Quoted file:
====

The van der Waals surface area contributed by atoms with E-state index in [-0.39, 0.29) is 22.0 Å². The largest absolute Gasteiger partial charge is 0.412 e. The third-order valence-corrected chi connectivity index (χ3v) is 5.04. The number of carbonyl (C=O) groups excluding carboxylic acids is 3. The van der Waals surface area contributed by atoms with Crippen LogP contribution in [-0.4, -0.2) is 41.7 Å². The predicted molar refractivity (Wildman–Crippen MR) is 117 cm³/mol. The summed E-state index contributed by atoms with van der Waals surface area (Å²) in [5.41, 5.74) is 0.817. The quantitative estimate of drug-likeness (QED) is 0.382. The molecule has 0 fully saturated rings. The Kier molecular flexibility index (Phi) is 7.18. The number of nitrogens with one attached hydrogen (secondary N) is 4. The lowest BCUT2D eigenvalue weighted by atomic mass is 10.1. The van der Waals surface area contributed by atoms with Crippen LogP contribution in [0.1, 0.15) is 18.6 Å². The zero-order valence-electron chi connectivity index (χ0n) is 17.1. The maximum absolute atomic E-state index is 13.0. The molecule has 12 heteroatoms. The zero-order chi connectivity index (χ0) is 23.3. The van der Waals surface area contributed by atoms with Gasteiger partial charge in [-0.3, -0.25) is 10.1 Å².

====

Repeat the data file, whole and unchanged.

The van der Waals surface area contributed by atoms with E-state index in [-0.39, 0.29) is 22.0 Å². The largest absolute Gasteiger partial charge is 0.412 e. The third-order valence-corrected chi connectivity index (χ3v) is 5.04. The number of carbonyl (C=O) groups excluding carboxylic acids is 3. The van der Waals surface area contributed by atoms with Crippen LogP contribution in [-0.4, -0.2) is 41.7 Å². The predicted molar refractivity (Wildman–Crippen MR) is 117 cm³/mol. The summed E-state index contributed by atoms with van der Waals surface area (Å²) in [5.41, 5.74) is 0.817. The quantitative estimate of drug-likeness (QED) is 0.382. The molecule has 0 fully saturated rings. The Kier molecular flexibility index (Phi) is 7.18. The number of nitrogens with one attached hydrogen (secondary N) is 4. The lowest BCUT2D eigenvalue weighted by atomic mass is 10.1. The van der Waals surface area contributed by atoms with Crippen LogP contribution in [0.1, 0.15) is 18.6 Å². The zero-order valence-electron chi connectivity index (χ0n) is 17.1. The maximum absolute atomic E-state index is 13.0. The molecule has 12 heteroatoms. The zero-order chi connectivity index (χ0) is 23.3. The van der Waals surface area contributed by atoms with Gasteiger partial charge in [-0.3, -0.25) is 10.1 Å².